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fev 20, 2017

Brazil leads Latin America's sharing economy

Across Latin America, more sharing economy startups were founded in Brazil than any other in the region. A collaborative economy, or "sharing" economy, connects people through the Internet or apps to facilitate the exchange of goods or services, fueling entrepreneurship, innovation, and sustainability.


Of all the sharing economy initiatives across the region, 32 were founded in Brazil, more than double that of Argentina and Mexico, who tied for second place with 13 percent each. Peru recorded 11 percent of the total sharing economy startups. 


Despite the current economic recession, Brazil remains the largest economy in Latin America and is naturally ahead of the regional game for the sharing economy market. Many Brazilians are turning to the sharing economy to create their own businesses or earn extra money on the side. Not only is Brazil a principal market for international startups like the rideshare app Uber and the apartment-share app AirBnb, but Brazilians themselves have taken these sharing economy concepts and launched many of their own initiatives to share everything from pet care and parking spots, to language and cooking classes.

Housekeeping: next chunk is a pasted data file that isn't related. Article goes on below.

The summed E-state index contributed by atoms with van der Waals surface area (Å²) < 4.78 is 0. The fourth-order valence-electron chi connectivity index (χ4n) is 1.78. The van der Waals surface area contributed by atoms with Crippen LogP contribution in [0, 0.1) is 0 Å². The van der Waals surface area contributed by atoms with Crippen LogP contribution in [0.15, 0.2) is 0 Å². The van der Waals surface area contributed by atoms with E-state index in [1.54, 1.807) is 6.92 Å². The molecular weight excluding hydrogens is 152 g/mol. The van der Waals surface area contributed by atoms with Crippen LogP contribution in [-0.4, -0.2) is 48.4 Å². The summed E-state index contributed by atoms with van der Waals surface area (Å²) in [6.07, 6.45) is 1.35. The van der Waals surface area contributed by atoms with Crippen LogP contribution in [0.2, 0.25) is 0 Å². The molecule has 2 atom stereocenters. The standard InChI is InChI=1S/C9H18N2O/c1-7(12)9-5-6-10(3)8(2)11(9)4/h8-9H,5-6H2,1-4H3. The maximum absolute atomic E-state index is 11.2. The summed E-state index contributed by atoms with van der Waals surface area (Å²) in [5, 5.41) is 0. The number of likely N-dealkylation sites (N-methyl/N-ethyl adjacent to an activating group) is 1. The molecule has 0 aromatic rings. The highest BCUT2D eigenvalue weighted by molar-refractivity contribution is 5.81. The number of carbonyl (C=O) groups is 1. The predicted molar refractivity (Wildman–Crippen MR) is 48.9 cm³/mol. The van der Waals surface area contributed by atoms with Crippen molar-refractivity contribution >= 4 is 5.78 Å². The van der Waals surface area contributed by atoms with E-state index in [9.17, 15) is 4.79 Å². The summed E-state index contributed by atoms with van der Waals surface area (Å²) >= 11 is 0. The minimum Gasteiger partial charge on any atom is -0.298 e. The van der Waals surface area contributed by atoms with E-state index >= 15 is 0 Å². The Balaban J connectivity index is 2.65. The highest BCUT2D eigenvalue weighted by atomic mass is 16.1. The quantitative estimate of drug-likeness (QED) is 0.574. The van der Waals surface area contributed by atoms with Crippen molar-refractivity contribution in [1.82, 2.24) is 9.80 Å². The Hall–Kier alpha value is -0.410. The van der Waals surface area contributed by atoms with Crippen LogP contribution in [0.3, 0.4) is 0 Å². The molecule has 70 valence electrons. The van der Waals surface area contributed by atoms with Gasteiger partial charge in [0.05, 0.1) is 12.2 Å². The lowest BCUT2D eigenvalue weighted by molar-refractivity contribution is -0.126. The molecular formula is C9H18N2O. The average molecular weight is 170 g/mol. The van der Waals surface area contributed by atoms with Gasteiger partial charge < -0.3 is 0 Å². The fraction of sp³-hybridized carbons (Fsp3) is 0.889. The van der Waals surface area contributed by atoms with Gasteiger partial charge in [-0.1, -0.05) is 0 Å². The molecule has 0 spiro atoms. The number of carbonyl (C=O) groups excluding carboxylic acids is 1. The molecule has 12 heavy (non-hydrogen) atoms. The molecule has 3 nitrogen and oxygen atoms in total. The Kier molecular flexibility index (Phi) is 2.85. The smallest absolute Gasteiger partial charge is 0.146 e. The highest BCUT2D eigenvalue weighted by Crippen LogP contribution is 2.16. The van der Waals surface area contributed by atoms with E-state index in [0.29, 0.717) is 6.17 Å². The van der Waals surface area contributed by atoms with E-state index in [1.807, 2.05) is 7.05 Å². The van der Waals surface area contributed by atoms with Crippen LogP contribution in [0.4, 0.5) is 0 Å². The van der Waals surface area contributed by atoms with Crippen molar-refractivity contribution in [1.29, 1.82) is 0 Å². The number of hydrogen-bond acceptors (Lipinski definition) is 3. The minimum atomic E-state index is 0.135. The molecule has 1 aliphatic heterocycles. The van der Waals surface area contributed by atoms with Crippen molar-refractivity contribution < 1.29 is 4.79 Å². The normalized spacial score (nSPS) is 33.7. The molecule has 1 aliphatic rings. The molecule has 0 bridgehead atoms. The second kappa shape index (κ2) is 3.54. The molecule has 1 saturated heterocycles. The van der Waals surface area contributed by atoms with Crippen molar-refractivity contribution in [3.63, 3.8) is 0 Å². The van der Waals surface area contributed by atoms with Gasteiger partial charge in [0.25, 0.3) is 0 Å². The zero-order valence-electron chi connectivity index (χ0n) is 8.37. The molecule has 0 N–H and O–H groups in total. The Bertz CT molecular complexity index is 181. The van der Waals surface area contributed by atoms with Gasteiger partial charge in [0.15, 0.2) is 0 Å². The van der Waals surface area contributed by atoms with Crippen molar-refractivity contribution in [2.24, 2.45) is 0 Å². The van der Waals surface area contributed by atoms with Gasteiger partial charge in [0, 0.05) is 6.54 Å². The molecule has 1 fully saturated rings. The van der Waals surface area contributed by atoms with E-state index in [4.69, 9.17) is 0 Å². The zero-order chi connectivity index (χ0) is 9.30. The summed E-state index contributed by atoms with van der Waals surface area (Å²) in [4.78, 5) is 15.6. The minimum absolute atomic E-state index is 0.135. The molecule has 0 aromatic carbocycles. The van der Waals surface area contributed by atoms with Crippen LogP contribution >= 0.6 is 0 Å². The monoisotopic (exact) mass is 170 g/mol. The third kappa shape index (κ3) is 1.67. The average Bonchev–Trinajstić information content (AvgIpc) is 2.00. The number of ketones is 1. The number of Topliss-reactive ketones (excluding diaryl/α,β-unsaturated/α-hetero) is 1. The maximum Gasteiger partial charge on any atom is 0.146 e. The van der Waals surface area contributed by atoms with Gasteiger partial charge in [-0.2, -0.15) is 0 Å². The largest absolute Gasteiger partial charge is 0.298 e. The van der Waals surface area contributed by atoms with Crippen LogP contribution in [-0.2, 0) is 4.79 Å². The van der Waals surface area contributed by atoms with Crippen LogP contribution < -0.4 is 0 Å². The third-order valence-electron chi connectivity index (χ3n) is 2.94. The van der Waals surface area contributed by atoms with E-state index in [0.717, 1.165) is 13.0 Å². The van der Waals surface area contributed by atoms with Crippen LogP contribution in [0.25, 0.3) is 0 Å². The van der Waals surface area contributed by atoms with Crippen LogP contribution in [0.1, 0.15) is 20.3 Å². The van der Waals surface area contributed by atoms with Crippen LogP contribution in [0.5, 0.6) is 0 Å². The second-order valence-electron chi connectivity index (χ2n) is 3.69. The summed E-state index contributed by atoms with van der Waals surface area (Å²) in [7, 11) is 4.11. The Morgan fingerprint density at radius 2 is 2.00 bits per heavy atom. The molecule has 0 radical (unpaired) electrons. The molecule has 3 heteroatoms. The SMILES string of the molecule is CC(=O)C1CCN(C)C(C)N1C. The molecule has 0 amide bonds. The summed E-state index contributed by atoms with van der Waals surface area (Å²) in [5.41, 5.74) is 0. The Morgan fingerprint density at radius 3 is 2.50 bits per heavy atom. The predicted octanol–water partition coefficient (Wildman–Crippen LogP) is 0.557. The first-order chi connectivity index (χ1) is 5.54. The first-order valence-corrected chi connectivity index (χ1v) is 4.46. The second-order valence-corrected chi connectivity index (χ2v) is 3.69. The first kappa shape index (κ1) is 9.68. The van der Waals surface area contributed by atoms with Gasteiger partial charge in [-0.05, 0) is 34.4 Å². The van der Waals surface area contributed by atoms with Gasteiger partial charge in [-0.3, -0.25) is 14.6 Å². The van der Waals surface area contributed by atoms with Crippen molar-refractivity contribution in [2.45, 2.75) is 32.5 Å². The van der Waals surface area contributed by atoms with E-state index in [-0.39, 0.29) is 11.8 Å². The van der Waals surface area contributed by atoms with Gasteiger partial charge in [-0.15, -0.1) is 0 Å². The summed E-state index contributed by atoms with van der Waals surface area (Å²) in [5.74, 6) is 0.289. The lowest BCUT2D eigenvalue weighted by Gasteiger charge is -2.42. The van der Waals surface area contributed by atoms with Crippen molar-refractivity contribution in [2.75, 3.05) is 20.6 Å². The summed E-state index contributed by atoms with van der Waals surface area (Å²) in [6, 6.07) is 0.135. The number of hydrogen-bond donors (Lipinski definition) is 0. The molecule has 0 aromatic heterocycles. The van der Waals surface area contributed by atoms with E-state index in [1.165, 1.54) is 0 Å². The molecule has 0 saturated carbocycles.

The numbers come from the report "Collaborative Economy in Latin America,” which was presented at the Casa América of Madrid. The report is the product of a collaboration between the IE Business School, the Interamerican Development Bank (BID) and the Spanish Ministry of Economy and Competitivity.


The sharing economy is a relatively new idea and its market is still quite young. The one in Latin America is no exception, as the majority of the 107 participants featured in the study were created within just the last five years. The sectors with the most sharing economy initiatives were in company services (26 percent), transportation (24 percent), and renting a physical space (19 percent). The top three objectives outlined by sharing economy entrepreneurs were "creating new forms of economy" (69 percent), "improving the quality of life" (63 percent), and "reviving the local economy" (50 percent).


Almost two-thirds of all sharing economy initiatives in Latin America reported less than 10 employees, while only 7 percent of companies employed over 101 people. 79 percent of those surveyed agreed that the market will grow rapidly, while 58 agreed that international initiatives would contribute to this growth. 


Interestingly enough, technology is the least of these entrepreneurs' worries. Rather, they reported that their primary challenges were related to the customers' unfamiliarity with the concept of a sharing economy, followed by access to startup funds and mistrust on the part of users. Luckily, these challenges are characteristic of a new economic phenomenon. Customers will naturally become more familiar and trusting of sharing economy initiatives as their use gradually becomes a reality of everyday life and consumption.